Wage Theft in Minnesota

A glaring problem, and a solution

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“Forty thousand people get wages stolen from them each year,” said Tim Mahoney, a Minnesota representative, at a round table on wage theft in Minnesota in April 2017.

Many of us don’t realize the seemingly insignificant ways in which employers can take advantage of their workers each pay check. Often these minor thefts go unchecked and unpunished.

It can happen to anyone, but wage theft primarily happens to employees working in minimum wage jobs, or those working for businesses that close suddenly. Common areas of wage theft include not getting paid for: working during lunch hour, setup or cleanup of work spaces, trainings, and mandatory staff meetings. Some people have worked unpaid for weeks as a business fails, or tries to get off the ground, while others see their employer deduct exorbitant percentages from paychecks for uniforms, supplies or lost assets. The list of abuses goes on and on.

“These cases require a factually specific analysis, including a close look at duties of the employee based on the classification of the employee and the degree of control the employee had over the work,” says employment attorney Chris Jozwiak. “This is not easy to do and is case-by-case specific.”

How can I afford an attorney if I’ve lost my job?

Reputable employment attorneys work on a contingency basis, meaning they only get paid if a client gets paid. “This is a stressful and emotional time for people. A claim can be incredibly invasive into one’s past and monetary situation,” says Jozwiak. “The last thing we as attorneys want to do is add to the stress.”

What laws are in place to protect citizens?

There are new laws being enacted to protect workers. At the moment, an employee can collect unpaid wages in four instances: When they are terminated and not paid fully for daily earnings, overtime pay or, paid time off or vacation days; when they resign and are not paid fully for daily earnings, overtime pay or, paid time off or vacation days; when an independent contractor or commissioned employee are not paid their commissions; or when an employer unlawfully deducts payments from your wages.  

To collect in any of these situations, one must send a written demand letter to the head of human resources as soon as they can. This documentation should include:

  • The date
  • The employees address (physical and email), and telephone number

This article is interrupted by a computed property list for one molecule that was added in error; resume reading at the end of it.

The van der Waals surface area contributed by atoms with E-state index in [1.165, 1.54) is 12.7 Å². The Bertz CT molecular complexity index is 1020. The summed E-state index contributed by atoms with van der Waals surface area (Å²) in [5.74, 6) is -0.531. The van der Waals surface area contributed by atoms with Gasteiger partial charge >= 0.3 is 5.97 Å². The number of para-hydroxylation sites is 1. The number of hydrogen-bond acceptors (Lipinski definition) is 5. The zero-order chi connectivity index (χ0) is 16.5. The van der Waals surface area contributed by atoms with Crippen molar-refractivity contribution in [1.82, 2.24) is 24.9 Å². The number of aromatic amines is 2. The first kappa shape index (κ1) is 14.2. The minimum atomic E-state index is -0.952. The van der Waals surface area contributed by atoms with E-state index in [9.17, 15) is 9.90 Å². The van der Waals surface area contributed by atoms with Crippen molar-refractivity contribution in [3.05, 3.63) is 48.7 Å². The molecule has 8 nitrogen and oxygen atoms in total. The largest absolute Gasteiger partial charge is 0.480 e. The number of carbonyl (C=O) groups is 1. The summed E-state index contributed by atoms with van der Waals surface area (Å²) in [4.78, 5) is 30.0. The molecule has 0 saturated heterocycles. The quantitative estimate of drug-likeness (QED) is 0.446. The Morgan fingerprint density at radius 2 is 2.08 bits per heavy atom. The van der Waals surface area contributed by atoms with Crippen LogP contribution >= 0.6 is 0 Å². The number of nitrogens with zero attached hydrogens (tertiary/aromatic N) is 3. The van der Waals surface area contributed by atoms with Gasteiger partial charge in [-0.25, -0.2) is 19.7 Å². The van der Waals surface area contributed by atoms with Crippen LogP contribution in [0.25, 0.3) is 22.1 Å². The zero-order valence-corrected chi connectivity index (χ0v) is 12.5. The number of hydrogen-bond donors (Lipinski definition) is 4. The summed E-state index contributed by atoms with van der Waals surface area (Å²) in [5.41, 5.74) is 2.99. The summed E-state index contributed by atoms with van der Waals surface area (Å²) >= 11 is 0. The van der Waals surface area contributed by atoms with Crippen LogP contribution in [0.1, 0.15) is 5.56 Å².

• The date of termination, resignation or alleged offense. 
  • A clear demand for any and all unpaid wages, bonuses, paid time off, vacation or commissions. 
  • The specific law implicated
  • The address to which payment should be sent

Copies of everything you send to an employer, and detailed records on how these letters were sent to the employer, must be kept by the ex-employee. 

What if the employer refuses to pay after the letter is sent?

Anything under $15,000 in Minnesota will be heard in small claims court, and often the employer will send a lawyer to ensure this money is not paid out. But, there are protections in the law for employees. 

The penalties employers face for not paying what they owe employees are called liquidated damages. These can be up to twice the amount owed, and damages accrue each day that an employee goes unpaid. The courts can also force an employer to pay your legal fees, and they can even award compensatory damages for not being paid. 

Most often, these issues are not experienced by a single employee,” says Jozwiak. “They are often experienced by a class or group of employees all losing wages under the same policy. These problems may sometimes be remedied internally with a simple complaint, but reports must be made properly, and the key is to speak to an employment law specialist. There is a real risk in making these claims; they aren’t easy or a simple thing.”

If you or a loved one has run into issues upon leaving a job, or while on the job, they should contact an experienced and reputable employment law attorney.

Minnesota

The penalties employers face for not paying what they owe employees are called liquidated damages. These can be up to twice the amount owed, and damages accrue each day that an employee goes unpaid.

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